CURRENT Lab Members


Ian Gibbs-Seymour, Principal Investigator

Research background:

2011-2014 - Postdoctoral researcher (University of Copenhagen)

2014-2017 - Postdoctoral researcher (University of Oxford)

After completing my doctoral research in Durham, I joined the group of Niels Mailand in the Center for Protein Research, University Copenhagen. After three years, I returned to the UK to work with Ivan Ahel in the Sir William Dunn School of Pathology, with the support of a Marie Skłodowska-Curie Fellowship and a Nicholas Kurti Junior Research Fellowship, Brasenose College, University of Oxford.  

During my postdoctoral research I focussed on investigating how post-translational modifications (PTMs) regulate and impact DNA repair in mammalian cells. 

Now, with the support of a CRUK Career Development Fellowship, I will investigate how PTM signalling controls replication-coupled DNA repair.


Ben Foster, Postdoctoral Researcher

Research background:

2012-2013 - Masters/Part III student (University of Cambridge)

2013-2017 - PhD student (Imperial College London/MRC LMS)

2017-2018 - Postdoctoral researcher (Helmholtz Zentrum München)

Ben carried out his Bachelor and Masters studies in Natural Sciences at the University of Cambridge, with his Part III project concerning the function of a ubiquitin-like modifier (Urm1) in Archaea. He moved to the MRC London Institute of Medical Sciences in 2013 to start his doctoral research with Till Bartke before moving to Munich with Till for a short Post-doc in the Institute of Functional Epigenetics (IFE) at the Helmholtz Zentrum München. During his PhD/Post-doc with Till, Ben was involved in investigating how modifications on histones and DNA are written and read by chromatin reader proteins, with particular attention on how UHRF1 ubiquitylates histone H3 in its role for maintaining DNA methylation after replication.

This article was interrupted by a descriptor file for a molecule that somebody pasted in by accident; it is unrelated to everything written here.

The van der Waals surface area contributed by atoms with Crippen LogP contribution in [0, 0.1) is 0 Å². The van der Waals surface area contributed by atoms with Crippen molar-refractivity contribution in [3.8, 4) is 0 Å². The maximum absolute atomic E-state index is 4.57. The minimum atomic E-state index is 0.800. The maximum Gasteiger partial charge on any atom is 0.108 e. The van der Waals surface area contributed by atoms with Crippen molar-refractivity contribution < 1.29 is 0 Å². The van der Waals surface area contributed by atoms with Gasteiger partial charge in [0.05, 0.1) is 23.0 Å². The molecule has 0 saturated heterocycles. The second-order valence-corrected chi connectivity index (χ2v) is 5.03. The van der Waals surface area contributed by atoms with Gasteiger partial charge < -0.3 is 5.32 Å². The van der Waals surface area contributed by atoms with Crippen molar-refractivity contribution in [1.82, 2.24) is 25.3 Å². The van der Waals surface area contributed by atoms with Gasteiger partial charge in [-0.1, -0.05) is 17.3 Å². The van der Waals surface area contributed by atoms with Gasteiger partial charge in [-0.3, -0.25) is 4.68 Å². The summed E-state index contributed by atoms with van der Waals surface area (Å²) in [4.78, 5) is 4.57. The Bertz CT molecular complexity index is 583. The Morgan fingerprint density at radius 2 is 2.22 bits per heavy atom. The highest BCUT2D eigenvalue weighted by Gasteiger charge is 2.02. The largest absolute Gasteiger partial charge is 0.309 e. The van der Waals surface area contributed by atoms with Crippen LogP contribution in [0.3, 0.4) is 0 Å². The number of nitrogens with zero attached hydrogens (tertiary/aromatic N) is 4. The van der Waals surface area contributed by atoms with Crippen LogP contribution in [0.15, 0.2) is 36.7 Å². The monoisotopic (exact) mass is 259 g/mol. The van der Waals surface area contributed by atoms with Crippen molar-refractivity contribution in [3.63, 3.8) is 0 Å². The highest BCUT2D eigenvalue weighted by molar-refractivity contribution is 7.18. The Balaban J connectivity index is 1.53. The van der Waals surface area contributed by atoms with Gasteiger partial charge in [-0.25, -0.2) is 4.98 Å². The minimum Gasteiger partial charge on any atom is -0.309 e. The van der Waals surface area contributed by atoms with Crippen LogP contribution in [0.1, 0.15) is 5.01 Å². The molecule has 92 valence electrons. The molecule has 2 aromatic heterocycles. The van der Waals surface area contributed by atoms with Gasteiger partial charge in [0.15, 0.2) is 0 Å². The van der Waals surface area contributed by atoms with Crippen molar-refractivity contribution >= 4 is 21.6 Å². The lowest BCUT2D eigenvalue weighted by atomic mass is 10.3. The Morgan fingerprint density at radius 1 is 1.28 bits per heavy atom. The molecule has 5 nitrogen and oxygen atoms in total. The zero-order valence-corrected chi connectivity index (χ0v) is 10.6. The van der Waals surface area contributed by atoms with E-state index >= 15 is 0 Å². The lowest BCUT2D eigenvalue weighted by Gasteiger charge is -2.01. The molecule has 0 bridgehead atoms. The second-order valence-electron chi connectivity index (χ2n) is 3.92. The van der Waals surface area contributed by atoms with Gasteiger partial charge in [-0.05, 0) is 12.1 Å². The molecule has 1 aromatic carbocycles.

Now, Ben is will investigate the biochemical activity and function of proteins involved in the PTM-signalling associated with replication-coupled DNA repair.


Martin Attwood, Postdoctoral Researcher

Research background:

2010-2011 – Masters student (University College London)

2013-2017 – DPhil student (University of Oxford)

2018-2019 – Postdoctoral researcher (University College London)

Martin completed his DPhil in Clinical Medicine from the University of Oxford in 2017 where he worked under the guidance of Professor Peter Ratcliffe to characterise the cellular role of a ribosomal hydroxylase enzyme within the 2-oxoglutarate oxygenase superfamily. Martin then joined the lab of Professor Hart in 2018 at University College London to investigate gene editing approaches for the treatment of Cystic Fibrosis. His research explored the use of receptor-targeted nanoparticles as a delivery route to enhance gene editing efficiency.  

Martin is now investigating the cellular functions of proteins that are responsible for regulating PTMs involved in the DNA damage response.  


Matt Drake, DPhil candidate

Research background:

2013-2017 - BSc (Hons) Biochemistry (University of Edinburgh)

2017-2018 - MSc Drug Discovery (King’s College London/AstraZeneca)

2018-present - DPhil BBSRC Interdisciplinary Bioscience (Merton College, University of Oxford)

Matt carried out a BSc (Hons) degree in Biochemistry at The University of Edinburgh before moving on to an MSc degree in Drug Discovery at King’s College London with an industrial placement at AstraZeneca in Cambridge. His research focused on developing a cell-based split protein luminescence assay to quantify the induced degradation of cancer related proteins by novel proteolysis targeting chimera (PROTAC) molecules. 

After an initial 12-week rotation project, Matt re-joined the lab to get trained in various cell biology approaches, including CRISPR/Cas9 screening.


Phoebe Hobbs, MBiochem candidate (Part II Project), 2018-2019

During the 18-week Part II project, Phoebe worked on aspects of how mammalian cells use single-stranded DNA as a platform for protein signalling.

George Dobson, DTP DPhil candidate , 2019

As part of a 12-week rotation project, George investigated ZUP1 function using biochemical approaches.